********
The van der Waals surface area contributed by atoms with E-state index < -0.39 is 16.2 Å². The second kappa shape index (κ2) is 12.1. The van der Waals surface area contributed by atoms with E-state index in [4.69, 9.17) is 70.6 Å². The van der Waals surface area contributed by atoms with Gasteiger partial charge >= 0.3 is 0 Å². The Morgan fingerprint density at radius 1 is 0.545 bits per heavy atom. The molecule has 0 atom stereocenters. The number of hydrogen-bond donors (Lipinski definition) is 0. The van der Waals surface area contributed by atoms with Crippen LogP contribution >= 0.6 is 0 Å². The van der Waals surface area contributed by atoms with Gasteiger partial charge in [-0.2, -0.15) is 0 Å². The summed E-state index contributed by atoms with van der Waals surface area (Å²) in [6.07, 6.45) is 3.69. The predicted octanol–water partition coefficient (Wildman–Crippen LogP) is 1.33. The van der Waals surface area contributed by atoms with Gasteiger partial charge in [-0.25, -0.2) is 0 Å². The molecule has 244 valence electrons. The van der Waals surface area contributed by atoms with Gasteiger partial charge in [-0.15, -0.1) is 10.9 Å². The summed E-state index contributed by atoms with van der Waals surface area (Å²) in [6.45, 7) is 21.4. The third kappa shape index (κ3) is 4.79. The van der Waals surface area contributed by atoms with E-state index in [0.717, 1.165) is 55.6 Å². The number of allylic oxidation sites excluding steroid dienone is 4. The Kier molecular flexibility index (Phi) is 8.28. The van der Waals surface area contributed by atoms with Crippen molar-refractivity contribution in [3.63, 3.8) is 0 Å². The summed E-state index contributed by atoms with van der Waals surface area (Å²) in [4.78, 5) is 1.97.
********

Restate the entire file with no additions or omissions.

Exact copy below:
The van der Waals surface area contributed by atoms with E-state index < -0.39 is 16.2 Å². The second kappa shape index (κ2) is 12.1. The van der Waals surface area contributed by atoms with E-state index in [4.69, 9.17) is 70.6 Å². The van der Waals surface area contributed by atoms with Gasteiger partial charge >= 0.3 is 0 Å². The Morgan fingerprint density at radius 1 is 0.545 bits per heavy atom. The molecule has 0 atom stereocenters. The number of hydrogen-bond donors (Lipinski definition) is 0. The van der Waals surface area contributed by atoms with Crippen LogP contribution >= 0.6 is 0 Å². The van der Waals surface area contributed by atoms with Gasteiger partial charge in [-0.2, -0.15) is 0 Å². The summed E-state index contributed by atoms with van der Waals surface area (Å²) in [6.07, 6.45) is 3.69. The predicted octanol–water partition coefficient (Wildman–Crippen LogP) is 1.33. The van der Waals surface area contributed by atoms with Gasteiger partial charge in [-0.25, -0.2) is 0 Å². The molecule has 244 valence electrons. The van der Waals surface area contributed by atoms with Gasteiger partial charge in [-0.15, -0.1) is 10.9 Å². The summed E-state index contributed by atoms with van der Waals surface area (Å²) in [6.45, 7) is 21.4. The third kappa shape index (κ3) is 4.79. The van der Waals surface area contributed by atoms with E-state index in [0.717, 1.165) is 55.6 Å². The number of allylic oxidation sites excluding steroid dienone is 4. The Kier molecular flexibility index (Phi) is 8.28. The van der Waals surface area contributed by atoms with Crippen molar-refractivity contribution in [3.63, 3.8) is 0 Å². The summed E-state index contributed by atoms with van der Waals surface area (Å²) in [4.78, 5) is 1.97.